NanoDay 2021 – Poster 07 – Kara Gentry


Size Controllable Fabrication of MAMs as Sacrificial Templates for Magnetic Templating

Kara Gentry

Authors: Kara Gentry, Victor Rivera-Llabres, Carlos Rinaldi-Ramos

Faculty Mentor: Carlos Rinaldi-Ramos, PhD

College: College of Engineering

Department: Chemical Engineering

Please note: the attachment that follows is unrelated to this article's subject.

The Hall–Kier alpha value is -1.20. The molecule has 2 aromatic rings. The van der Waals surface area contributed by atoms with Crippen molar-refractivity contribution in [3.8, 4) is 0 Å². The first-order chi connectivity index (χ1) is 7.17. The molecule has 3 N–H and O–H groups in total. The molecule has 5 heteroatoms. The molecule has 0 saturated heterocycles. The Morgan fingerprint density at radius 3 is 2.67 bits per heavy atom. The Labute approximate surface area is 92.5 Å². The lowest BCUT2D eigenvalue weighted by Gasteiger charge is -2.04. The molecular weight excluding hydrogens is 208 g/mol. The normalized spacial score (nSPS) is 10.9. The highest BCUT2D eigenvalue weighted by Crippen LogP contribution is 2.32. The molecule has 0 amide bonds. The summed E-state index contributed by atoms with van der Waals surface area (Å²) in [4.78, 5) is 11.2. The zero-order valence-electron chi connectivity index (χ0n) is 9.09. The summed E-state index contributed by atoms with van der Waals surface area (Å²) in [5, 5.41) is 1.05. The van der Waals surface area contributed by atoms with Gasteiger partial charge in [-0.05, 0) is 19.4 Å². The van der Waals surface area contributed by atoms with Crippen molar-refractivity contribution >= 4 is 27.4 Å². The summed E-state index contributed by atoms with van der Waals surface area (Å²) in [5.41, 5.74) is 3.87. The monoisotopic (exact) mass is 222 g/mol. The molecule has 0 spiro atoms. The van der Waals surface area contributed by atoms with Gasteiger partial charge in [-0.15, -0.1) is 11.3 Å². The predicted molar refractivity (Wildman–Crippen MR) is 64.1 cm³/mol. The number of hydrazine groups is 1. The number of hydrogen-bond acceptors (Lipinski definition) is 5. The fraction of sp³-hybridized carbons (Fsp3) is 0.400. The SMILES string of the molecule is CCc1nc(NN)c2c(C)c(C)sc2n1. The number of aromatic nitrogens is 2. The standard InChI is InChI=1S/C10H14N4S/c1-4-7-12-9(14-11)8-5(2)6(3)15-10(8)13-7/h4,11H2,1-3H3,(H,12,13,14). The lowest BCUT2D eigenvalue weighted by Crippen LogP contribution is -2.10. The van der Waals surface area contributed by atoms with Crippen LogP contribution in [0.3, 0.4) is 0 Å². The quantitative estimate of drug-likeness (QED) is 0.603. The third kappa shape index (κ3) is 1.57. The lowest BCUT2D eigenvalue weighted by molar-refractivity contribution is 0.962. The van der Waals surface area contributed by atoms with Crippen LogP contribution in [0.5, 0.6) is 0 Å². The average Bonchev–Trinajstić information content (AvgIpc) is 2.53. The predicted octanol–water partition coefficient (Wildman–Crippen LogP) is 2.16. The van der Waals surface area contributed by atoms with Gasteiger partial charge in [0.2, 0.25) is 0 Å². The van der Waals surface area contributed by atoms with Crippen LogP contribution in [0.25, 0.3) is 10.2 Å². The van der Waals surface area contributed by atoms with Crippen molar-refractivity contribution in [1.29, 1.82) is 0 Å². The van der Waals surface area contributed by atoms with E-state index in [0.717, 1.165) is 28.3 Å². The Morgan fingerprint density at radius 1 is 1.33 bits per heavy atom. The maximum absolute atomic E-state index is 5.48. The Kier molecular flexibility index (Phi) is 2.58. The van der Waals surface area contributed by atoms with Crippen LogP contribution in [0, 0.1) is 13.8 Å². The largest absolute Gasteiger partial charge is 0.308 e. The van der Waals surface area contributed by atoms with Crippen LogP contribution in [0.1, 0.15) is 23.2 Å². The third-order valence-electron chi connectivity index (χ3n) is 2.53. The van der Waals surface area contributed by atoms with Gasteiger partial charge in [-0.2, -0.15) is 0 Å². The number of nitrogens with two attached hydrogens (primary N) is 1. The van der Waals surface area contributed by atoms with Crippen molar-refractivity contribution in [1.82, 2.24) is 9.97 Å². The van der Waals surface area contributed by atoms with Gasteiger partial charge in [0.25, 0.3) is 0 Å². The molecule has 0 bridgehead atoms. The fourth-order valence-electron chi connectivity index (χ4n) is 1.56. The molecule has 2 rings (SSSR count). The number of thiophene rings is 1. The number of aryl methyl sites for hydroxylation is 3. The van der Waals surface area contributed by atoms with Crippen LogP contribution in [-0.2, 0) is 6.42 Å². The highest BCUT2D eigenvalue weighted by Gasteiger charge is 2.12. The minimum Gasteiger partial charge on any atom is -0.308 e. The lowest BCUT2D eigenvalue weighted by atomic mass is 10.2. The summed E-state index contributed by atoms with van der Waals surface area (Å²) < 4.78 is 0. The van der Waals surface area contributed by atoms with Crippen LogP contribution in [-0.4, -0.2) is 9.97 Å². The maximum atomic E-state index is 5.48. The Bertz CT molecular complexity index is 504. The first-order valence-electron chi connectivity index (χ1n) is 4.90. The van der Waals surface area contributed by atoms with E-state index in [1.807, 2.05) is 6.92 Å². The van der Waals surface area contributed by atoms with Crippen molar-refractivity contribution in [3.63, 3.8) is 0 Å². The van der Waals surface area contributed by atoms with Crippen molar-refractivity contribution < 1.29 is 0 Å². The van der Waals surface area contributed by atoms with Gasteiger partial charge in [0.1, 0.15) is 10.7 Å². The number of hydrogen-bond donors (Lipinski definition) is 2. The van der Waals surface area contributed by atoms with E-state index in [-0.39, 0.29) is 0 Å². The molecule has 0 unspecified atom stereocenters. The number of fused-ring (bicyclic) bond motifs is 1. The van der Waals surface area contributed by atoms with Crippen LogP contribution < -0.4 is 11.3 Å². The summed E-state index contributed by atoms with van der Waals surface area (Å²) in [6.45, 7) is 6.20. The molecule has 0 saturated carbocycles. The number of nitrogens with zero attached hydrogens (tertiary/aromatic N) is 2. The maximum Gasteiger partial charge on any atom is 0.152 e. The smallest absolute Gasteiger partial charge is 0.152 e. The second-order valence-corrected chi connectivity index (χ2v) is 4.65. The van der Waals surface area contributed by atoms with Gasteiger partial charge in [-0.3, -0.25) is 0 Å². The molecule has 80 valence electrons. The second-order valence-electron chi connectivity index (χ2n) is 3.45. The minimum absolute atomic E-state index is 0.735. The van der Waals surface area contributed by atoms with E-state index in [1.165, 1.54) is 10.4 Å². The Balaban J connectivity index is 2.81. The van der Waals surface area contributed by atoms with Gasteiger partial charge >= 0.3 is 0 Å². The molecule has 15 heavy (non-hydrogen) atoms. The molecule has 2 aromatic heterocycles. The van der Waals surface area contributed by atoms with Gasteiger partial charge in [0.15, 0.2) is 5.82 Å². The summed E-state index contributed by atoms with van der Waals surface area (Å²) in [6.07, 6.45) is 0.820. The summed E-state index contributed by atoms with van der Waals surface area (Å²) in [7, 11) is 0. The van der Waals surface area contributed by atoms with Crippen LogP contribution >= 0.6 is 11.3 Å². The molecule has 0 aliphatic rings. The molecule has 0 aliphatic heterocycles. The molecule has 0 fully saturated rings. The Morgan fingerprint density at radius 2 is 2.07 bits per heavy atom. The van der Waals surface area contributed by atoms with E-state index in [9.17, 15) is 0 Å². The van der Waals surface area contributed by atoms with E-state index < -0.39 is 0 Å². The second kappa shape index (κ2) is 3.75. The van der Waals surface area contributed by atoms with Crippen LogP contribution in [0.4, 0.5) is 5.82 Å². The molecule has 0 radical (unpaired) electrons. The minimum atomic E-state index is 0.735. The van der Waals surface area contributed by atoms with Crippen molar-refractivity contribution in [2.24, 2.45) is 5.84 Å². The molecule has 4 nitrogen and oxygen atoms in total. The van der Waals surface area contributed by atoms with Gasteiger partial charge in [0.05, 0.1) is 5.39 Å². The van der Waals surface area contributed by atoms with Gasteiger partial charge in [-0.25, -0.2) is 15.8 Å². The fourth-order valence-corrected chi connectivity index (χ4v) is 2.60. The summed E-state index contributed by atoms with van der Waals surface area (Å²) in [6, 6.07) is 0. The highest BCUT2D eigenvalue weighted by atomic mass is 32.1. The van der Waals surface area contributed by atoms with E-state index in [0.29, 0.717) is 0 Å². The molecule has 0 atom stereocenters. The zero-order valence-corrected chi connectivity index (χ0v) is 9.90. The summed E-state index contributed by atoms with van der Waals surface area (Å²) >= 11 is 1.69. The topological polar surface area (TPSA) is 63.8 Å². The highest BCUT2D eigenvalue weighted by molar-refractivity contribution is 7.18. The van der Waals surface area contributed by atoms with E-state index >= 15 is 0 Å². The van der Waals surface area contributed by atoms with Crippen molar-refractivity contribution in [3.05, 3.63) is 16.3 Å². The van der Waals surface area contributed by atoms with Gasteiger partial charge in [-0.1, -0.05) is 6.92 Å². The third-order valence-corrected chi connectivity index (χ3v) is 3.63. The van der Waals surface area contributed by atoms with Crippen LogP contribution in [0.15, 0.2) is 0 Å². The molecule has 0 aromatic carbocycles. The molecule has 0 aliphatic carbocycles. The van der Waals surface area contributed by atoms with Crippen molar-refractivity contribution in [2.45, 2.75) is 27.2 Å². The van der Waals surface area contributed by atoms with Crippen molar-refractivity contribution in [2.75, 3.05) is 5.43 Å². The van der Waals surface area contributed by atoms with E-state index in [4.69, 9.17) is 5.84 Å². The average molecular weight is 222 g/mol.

Our group is pioneering a tissue engineering scaffold that utilizes magnetic alginate microparticles (MAMs) as sacrificial templates for the introduction of anisotropic porosity in hydrogels. We hypothesize that the diameter of the resulting channels and the mechanical characteristics of the hydrogel are influential on the rate of nerve regeneration into the scaffold and can be controlled through the diameter of the MAMs used in the magnetic templating process. MAMs were fabricated using microfluidic chips (Dolomite) and controlled pressure pumps (Mitos P-Pump) in conjunction with a light microscope and a high-speed camera, to enable study of the role of process parameters on MAM diameter, determined using optical microscopy and image analysis in MATLAB. MAM fabrication conditions studied include reagent flow rates, microfluidic channel diameters, surfactant concentration, and crosslinking agent concentration. We show that crosslinking agent and surfactant concentration do not have a statistically significant effect on MAM diameter, whereas tuning reagent flow rates resulted in MAMs in the range of 20 to 60 m. Different tissues are compatible with hydrogels of varying porosities and mechanical identities. Future studies will investigate the properties of hydrogels templated with a range of MAM sizes and evaluate cell growth into hydrogels with different mechanical properties.